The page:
21 December 2015

Astra Piston

(Note added on January 8th: This text has been amended on this date to correct some inaccuracies and eliminate some uncertain data.)

… or how to make a piston with little hassle.

… or the evolutionary ancestors of Conid’s Bulkfiller.

For many, the piston filler, so dear to German makers, is the filling system of choice, however, it does not come without disadvantages, the most clear being the large space needed to harbor the piston mechanism inside the barrel. All that space, needless to say, is dead space in terms of ink capacity. To minimize this problem several technical solutions have been suggested. The better known of which is the telescopic piston. A more modern strategy is that of Conid for its Bulkfiller model: a piston whose plunger rod is decoupled from the seal and is stored inside the ink deposit once the filling process had been completed.

Maker Astra tried a similar –but not equal— approach in the early 1940s: the plunger that moves the piston seal up and down in the barrel can be unscrewed from it and removed altogether from the pen. And, in fact, it MUST be removed once the pen was filled up and, therefore, the cork seal was at the top of the ink deposit.

The disadvantage of this system is clear: there is the need to keep the plunger rod stored while the pen is in use. Without it, filling the pen is not possible. But there are advantages too:

If compared to a standard piston, this system clearly takes a lot less space in the barrel and the ink deposit is a lot bigger.

The closing piece of the barrel has this particular shape to keep the piston seal from rotating and allowing the rod to be unscrewed.

If compared to the Bulkfiller by Conid, the metal rod is not in contact at all with the ink, and there is not need to create any seal between the rod and the seal itself. In the Bulkfiller, the rod literally moves across the piston seal, and there can be leaks through seal along the rod.

The engraving on the nib reads "DURFLEX / FPT / 4 / EXTRA".

As for the rest of the pen, the Astra is made of ebonite (section) and celluloid (barrel), and implements a steel nib. The dimensions of the pen are as follows:

Length closed: 124 mm
Length open: 116 mm
Length posted: 151 mm
Diameter: 12 mm (barrel)
Weight (dry): 15.5 g
Ink deposit: 2.5 ml.

No filling system is perfect, and this “detachable plunger” is no exception, but there are great advantages to it. The large ink capacity is indeed a powerful argument on its side.

It is not clear where this Astra pen was made. The inscription on the nib suggest an Italian origin. As an anonymous commentator pointed out, Durflex was the brand of the Pecco brothers, and FPT meant "Fratelli Pecco Torino". The owner of the pen bought it at a flea market in Warsaw, and a selling argument was that Polish soldiers used this pen during the Second World War and kept the detachable rod in their breast pocket. Probably an exaggerated claim... Any information on the origin of the brand Astra would be gladly appreciated.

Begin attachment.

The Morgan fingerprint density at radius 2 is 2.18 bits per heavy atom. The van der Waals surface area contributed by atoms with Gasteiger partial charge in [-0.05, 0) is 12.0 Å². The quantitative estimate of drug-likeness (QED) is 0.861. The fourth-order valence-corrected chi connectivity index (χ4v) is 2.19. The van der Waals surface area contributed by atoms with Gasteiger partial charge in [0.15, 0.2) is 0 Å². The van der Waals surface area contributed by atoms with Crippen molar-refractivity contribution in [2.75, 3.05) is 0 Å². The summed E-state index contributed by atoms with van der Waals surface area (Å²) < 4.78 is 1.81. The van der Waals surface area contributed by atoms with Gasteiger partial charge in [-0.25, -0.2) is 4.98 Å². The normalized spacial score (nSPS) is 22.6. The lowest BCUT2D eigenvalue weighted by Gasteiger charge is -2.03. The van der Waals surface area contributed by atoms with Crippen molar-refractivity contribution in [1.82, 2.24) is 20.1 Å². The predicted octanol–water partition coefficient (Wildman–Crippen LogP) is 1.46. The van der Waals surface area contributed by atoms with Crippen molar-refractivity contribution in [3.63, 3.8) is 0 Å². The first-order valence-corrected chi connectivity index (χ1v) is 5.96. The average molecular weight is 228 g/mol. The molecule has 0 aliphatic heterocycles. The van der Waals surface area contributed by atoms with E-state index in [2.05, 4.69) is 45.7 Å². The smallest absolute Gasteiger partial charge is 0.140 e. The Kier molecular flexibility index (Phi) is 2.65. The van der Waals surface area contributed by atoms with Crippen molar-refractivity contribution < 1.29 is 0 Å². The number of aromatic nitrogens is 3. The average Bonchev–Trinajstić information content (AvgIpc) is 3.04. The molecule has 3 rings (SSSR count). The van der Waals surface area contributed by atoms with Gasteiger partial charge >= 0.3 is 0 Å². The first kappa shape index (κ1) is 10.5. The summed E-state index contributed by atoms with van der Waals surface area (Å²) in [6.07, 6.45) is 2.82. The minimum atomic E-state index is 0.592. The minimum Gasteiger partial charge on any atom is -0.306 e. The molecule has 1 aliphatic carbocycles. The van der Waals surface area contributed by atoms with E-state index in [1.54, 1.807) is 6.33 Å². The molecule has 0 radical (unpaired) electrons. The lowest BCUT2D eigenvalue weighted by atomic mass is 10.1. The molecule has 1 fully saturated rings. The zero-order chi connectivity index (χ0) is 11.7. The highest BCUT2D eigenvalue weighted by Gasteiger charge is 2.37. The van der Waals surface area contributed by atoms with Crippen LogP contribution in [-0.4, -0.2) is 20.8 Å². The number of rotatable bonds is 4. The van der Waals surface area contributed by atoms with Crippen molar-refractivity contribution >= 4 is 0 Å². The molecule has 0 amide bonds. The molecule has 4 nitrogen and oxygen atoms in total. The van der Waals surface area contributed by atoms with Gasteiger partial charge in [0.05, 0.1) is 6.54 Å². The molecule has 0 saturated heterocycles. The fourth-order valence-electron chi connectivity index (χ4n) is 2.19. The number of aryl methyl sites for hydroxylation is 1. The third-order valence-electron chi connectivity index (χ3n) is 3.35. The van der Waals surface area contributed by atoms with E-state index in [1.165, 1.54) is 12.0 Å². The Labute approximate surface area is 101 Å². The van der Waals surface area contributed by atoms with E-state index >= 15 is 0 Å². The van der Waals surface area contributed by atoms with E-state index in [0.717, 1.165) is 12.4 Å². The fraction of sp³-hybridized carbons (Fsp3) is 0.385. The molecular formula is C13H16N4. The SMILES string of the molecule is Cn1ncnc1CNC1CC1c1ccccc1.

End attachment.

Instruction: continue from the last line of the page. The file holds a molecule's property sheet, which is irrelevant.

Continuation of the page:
Very special thanks to KDENA.

Inoxcrom Corinthian – Sailor Yama-dori

Bruno Taut
Madrid, December 19th, 2015. Nakano, January 8th, 2016.
etiquetas: Astra, Conid, soluciones técnicas

14 December 2015

Kato 2000

Kato Kiyoshi, the thinking head behind Kato Seisakushô pens, died in January of 2010. This company was Kato’s last endeavor after a life of turning pens here and there, in Europe and in the Middle East. His legacy passed onto Mr. Onishi, a former worker in Kato Seisakushô company.

Kato Seisakushô's model 2000.

Onishi and Kato share a taste for anonymity and for celluloid. The lack of external markings and the irregular distributions of these pens –both Onishi’s and Kato’s— pose a number of problems on the side of the buyer. And that is what happened to me when I saw the pen I am presenting today: How many Kato’s pens remain unsold? How do we distinguish them from those made by Onishi? Is there, in fact, any real difference between them?

Today’s pen –I was assured by knowledgeable sources— belongs to the last series produced by Kato Kiyoshi and, therefore, dates back from 2009. In fact, the size and the shape match the records of the model 2000 of Kato’s pens.

This model 2000 is a cartridge-converter pen, and it implements a 14 k gold nib. As in the case of the model 800F, already described on these Chronicles, the nib inscription is very non-descriptive: “SUPERIOR / 14 K / LIFETIME / GRATIFY / JAPAN”. However, the size and dimensions of this nib are the same as those of the big size nibs made by Sailor, which is not surprising by now. But contrary to the usual Sailor policy, these nibs implemented by Mr. Kato are not engraved with any dating code.

Nibs and feeds of the Kato's model 2000 (left) and of a big size Sailor nib (right).

Two Kato Seisakushô's models: 800F and 2000. Note the differences in the nib size.